Pres. Obama Fires CEO Wagoner?
I‘ve been following this story with numbed amazement at just how surreal it all is. No matter how many times I repeat this sentence in my head — The President of the United States has just fired the CEO of General Motors — I can’t quite convince myself that it’s true.
That’s not to say that I’m unsympathetic to the argument that the U.S. government, as lender, has every right to demand such a resignation if its going to be funding the company. Indeed, that’s a fairly common demand whenever a funding source enters the picture at dire times. And rightly so.
But let’s not forget that Obama is not the U.S. government. And, in reality, he’s not the lender. Congress holds that dubious distinction by being the keeper of the public purse. You’d think that Obama would have understood that and, y’know, at least told them about his plans for Rick Wagoner’s head. You’d be wrong, though [HT: Allahpundit]:
President Obama didn’t want any advice from Congress on the decision to ask GM CEO Rick Wagoner to resign, according to Carl Levin (D), Michigan’s senior senator.
“He didn’t ask us about it, he informed us,” Levin told reporters in a conference call Monday afternoon. “The president said he’d already decided.”
Levin said he and three other lawmakers were informed of the decision in a phone call Obama made from the Oval Office. Obama told the members of Congress that Wagoner needed to resign so that the administration could show the public it was making an effort at a fresh start with helping the auto industry, according to Levin.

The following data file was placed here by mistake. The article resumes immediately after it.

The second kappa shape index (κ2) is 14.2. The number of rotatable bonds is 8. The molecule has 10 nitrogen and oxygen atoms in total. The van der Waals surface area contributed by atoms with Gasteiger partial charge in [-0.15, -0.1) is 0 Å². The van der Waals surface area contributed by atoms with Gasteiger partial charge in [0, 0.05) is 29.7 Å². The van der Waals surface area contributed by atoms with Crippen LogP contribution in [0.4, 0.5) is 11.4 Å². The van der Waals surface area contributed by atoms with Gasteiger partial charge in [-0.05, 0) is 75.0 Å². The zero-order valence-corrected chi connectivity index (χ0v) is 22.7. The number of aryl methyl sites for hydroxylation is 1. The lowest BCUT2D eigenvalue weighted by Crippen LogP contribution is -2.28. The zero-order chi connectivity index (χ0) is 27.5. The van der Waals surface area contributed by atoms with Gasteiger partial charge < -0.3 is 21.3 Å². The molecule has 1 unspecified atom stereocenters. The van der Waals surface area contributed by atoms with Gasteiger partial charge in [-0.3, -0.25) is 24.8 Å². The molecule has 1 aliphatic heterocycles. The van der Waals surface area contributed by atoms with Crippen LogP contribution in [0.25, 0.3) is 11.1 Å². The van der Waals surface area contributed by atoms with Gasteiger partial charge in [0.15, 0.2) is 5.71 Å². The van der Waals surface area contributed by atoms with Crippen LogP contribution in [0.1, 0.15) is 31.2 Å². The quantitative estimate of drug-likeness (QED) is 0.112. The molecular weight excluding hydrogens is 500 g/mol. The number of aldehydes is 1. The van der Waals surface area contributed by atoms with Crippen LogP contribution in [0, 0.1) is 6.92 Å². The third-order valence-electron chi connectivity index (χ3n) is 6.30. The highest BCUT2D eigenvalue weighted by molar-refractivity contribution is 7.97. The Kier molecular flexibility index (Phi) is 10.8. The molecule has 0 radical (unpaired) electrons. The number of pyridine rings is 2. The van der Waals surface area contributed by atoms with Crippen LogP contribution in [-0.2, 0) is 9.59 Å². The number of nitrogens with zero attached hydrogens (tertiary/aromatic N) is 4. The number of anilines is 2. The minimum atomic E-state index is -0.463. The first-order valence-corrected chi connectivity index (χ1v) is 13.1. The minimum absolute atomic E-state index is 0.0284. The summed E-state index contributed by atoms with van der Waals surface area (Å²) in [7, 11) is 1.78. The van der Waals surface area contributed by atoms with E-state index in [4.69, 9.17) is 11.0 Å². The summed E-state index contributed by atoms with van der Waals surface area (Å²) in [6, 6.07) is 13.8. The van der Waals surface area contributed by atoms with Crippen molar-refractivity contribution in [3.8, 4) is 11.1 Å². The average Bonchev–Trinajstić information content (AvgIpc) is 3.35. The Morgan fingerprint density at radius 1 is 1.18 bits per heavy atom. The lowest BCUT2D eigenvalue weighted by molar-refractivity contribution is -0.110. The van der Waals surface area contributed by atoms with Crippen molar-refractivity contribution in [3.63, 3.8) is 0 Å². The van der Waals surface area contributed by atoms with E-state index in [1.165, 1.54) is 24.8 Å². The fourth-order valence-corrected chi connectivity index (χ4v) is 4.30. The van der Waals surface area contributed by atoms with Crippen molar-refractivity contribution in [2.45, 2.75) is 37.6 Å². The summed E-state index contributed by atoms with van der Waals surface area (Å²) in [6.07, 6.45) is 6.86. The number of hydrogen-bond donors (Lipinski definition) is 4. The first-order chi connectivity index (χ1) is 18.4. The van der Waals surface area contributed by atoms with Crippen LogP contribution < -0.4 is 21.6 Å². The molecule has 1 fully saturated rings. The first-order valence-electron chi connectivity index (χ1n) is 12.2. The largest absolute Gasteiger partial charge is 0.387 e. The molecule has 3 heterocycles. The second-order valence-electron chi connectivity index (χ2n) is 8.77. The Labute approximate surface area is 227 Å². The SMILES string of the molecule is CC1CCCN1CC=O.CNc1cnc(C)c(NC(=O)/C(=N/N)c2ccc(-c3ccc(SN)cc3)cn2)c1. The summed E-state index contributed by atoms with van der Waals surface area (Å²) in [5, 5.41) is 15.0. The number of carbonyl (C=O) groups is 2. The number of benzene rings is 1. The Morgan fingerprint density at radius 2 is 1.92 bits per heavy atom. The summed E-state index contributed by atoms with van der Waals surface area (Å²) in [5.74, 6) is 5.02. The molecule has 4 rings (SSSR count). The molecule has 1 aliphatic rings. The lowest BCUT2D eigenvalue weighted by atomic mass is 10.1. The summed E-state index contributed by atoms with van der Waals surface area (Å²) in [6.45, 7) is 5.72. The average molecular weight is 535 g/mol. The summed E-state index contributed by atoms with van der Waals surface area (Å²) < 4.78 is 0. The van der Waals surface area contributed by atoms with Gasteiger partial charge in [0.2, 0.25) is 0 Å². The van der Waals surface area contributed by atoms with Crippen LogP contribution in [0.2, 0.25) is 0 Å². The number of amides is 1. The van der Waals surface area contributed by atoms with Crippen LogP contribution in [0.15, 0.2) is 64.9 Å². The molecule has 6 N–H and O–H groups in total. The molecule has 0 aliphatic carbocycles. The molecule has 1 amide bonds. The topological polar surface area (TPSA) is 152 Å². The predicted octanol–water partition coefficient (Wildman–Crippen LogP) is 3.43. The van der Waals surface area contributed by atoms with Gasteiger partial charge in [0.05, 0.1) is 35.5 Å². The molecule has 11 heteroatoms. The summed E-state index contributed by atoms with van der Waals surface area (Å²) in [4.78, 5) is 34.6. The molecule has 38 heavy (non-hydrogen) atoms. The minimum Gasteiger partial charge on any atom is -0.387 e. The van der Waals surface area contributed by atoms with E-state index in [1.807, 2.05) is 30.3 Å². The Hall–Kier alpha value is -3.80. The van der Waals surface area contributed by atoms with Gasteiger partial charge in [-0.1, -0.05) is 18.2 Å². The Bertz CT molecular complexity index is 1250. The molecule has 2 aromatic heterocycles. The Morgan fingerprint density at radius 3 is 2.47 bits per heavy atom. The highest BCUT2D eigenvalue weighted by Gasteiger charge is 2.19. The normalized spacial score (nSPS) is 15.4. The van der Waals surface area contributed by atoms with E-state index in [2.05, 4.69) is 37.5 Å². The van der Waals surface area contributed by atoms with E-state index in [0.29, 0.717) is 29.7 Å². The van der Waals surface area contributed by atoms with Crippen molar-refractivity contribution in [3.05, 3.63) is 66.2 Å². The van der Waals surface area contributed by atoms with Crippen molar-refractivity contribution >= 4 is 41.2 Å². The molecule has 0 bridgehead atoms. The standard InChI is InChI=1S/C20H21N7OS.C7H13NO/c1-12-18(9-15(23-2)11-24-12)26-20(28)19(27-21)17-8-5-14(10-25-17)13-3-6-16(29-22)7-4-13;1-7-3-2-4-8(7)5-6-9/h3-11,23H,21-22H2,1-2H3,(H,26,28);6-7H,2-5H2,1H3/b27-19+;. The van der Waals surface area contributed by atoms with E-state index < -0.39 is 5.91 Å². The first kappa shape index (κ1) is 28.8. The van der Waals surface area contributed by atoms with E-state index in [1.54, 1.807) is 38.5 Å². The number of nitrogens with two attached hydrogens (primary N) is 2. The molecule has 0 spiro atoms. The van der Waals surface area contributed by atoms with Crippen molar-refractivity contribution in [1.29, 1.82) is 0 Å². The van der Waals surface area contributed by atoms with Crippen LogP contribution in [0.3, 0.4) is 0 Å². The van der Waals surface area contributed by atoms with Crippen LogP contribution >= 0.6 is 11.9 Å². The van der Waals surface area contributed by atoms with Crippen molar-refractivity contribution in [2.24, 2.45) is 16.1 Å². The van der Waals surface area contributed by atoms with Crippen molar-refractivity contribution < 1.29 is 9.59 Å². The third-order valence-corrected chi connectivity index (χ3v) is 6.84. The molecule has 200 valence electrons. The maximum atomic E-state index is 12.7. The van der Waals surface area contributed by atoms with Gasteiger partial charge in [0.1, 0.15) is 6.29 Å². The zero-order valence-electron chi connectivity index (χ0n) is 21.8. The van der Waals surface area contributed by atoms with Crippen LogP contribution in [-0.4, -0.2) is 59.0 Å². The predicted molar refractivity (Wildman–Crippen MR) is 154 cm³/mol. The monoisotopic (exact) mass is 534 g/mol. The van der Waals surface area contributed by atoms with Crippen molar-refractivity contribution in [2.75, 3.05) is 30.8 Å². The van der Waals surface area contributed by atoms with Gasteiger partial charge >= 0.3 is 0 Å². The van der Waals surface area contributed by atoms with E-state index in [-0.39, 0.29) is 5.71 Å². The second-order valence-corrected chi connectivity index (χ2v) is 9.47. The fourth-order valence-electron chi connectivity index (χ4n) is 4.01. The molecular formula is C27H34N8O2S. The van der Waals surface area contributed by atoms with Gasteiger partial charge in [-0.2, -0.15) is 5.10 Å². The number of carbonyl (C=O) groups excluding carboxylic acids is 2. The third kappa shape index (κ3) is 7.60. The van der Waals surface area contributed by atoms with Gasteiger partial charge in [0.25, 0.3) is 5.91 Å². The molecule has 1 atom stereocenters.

I guess Congress isn’t about to argue with The One over this. Maybe they’re just upset that they didn’t think of it first. Nevertheless, is there any doubt that Obama has absolutely zero authority or power to make this decision?
Aside from the stupefying hubris driving Obama’s actions here, what real good is going to come of Wagoner’s ouster? He’ll walk away with about $20 Million in severance, and GM will still have around $6 Billion in legacy costs to deal with each year, on top of pay for its unionized workforce. And even if all those costs were brought into line, what exactly is the new (Obama picked?) CEO going to recover from the fact that GM is losing about $1 Billion per month? The sad answer is “probably nothing.” GM will proceed into bankruptcy, just like it should have from the start of all this mess, and it will take down several billion taxpayer dollars with it.
But all that pales in comparison to the precedent now set, without even a peep of objection from Congress, that the President of the United States considers it within his purview to fire the heads of companies when he sees fit. Lovely.
Did I miss some fine print in the election last year about voting for King of the United States?